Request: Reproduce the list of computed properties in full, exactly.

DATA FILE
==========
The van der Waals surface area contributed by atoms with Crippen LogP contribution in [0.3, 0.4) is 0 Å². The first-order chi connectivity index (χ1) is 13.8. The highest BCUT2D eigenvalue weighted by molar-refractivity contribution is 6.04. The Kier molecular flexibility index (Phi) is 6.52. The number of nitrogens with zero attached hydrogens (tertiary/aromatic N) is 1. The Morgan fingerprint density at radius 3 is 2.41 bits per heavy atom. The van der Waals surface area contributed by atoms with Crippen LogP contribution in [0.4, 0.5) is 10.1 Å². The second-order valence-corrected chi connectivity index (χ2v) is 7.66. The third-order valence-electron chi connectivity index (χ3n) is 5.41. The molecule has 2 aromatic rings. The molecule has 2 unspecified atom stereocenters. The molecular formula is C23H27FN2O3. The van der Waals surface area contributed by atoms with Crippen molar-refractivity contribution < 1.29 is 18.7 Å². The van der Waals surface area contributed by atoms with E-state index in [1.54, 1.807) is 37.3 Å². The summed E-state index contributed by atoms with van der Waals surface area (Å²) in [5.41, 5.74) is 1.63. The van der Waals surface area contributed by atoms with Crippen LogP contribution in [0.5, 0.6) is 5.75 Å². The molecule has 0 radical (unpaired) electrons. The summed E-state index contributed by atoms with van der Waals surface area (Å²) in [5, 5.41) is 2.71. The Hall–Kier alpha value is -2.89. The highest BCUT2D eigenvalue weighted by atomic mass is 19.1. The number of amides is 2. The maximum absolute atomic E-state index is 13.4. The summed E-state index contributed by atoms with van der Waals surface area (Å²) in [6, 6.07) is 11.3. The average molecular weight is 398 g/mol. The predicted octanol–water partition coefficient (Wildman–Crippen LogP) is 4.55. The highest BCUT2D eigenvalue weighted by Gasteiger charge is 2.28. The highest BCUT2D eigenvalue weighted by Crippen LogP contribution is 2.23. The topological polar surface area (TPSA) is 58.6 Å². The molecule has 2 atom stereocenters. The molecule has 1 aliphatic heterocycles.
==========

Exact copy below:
The van der Waals surface area contributed by atoms with Crippen LogP contribution in [0.3, 0.4) is 0 Å². The first-order chi connectivity index (χ1) is 13.8. The highest BCUT2D eigenvalue weighted by molar-refractivity contribution is 6.04. The Kier molecular flexibility index (Phi) is 6.52. The number of nitrogens with zero attached hydrogens (tertiary/aromatic N) is 1. The Morgan fingerprint density at radius 3 is 2.41 bits per heavy atom. The van der Waals surface area contributed by atoms with Crippen LogP contribution in [0.4, 0.5) is 10.1 Å². The second-order valence-corrected chi connectivity index (χ2v) is 7.66. The third-order valence-electron chi connectivity index (χ3n) is 5.41. The molecule has 2 aromatic rings. The molecule has 2 unspecified atom stereocenters. The molecular formula is C23H27FN2O3. The van der Waals surface area contributed by atoms with Crippen molar-refractivity contribution < 1.29 is 18.7 Å². The van der Waals surface area contributed by atoms with E-state index in [1.54, 1.807) is 37.3 Å². The summed E-state index contributed by atoms with van der Waals surface area (Å²) in [5.41, 5.74) is 1.63. The van der Waals surface area contributed by atoms with Crippen LogP contribution in [0.5, 0.6) is 5.75 Å². The molecule has 0 radical (unpaired) electrons. The summed E-state index contributed by atoms with van der Waals surface area (Å²) in [5, 5.41) is 2.71. The Hall–Kier alpha value is -2.89. The highest BCUT2D eigenvalue weighted by atomic mass is 19.1. The number of amides is 2. The maximum absolute atomic E-state index is 13.4. The summed E-state index contributed by atoms with van der Waals surface area (Å²) in [6, 6.07) is 11.3. The average molecular weight is 398 g/mol. The predicted octanol–water partition coefficient (Wildman–Crippen LogP) is 4.55. The highest BCUT2D eigenvalue weighted by Gasteiger charge is 2.28. The highest BCUT2D eigenvalue weighted by Crippen LogP contribution is 2.23. The topological polar surface area (TPSA) is 58.6 Å². The molecule has 2 atom stereocenters. The molecule has 1 aliphatic heterocycles.